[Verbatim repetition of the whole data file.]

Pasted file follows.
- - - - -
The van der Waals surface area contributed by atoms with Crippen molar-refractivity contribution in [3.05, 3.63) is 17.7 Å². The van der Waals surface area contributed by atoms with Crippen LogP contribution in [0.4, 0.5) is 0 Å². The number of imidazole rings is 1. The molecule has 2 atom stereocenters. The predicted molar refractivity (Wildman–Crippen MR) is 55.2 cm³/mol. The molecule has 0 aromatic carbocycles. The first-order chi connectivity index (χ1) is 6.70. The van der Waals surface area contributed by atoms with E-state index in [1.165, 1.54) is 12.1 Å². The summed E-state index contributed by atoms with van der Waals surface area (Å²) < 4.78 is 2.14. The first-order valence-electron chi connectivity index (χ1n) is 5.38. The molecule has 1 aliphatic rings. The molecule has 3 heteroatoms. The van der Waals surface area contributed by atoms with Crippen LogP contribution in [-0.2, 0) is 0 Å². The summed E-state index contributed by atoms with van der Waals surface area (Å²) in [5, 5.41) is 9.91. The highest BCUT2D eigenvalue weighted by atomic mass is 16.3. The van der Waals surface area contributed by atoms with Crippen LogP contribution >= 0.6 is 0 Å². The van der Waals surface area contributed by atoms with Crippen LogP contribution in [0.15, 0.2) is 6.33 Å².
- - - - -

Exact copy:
The van der Waals surface area contributed by atoms with Crippen molar-refractivity contribution in [3.05, 3.63) is 17.7 Å². The van der Waals surface area contributed by atoms with Crippen LogP contribution in [0.4, 0.5) is 0 Å². The number of imidazole rings is 1. The molecule has 2 atom stereocenters. The predicted molar refractivity (Wildman–Crippen MR) is 55.2 cm³/mol. The molecule has 0 aromatic carbocycles. The first-order chi connectivity index (χ1) is 6.70. The van der Waals surface area contributed by atoms with E-state index in [1.165, 1.54) is 12.1 Å². The summed E-state index contributed by atoms with van der Waals surface area (Å²) < 4.78 is 2.14. The first-order valence-electron chi connectivity index (χ1n) is 5.38. The molecule has 1 aliphatic rings. The molecule has 3 heteroatoms. The van der Waals surface area contributed by atoms with Crippen LogP contribution in [-0.2, 0) is 0 Å². The summed E-state index contributed by atoms with van der Waals surface area (Å²) in [5, 5.41) is 9.91. The highest BCUT2D eigenvalue weighted by atomic mass is 16.3. The van der Waals surface area contributed by atoms with Crippen LogP contribution >= 0.6 is 0 Å². The van der Waals surface area contributed by atoms with Crippen LogP contribution in [0.15, 0.2) is 6.33 Å².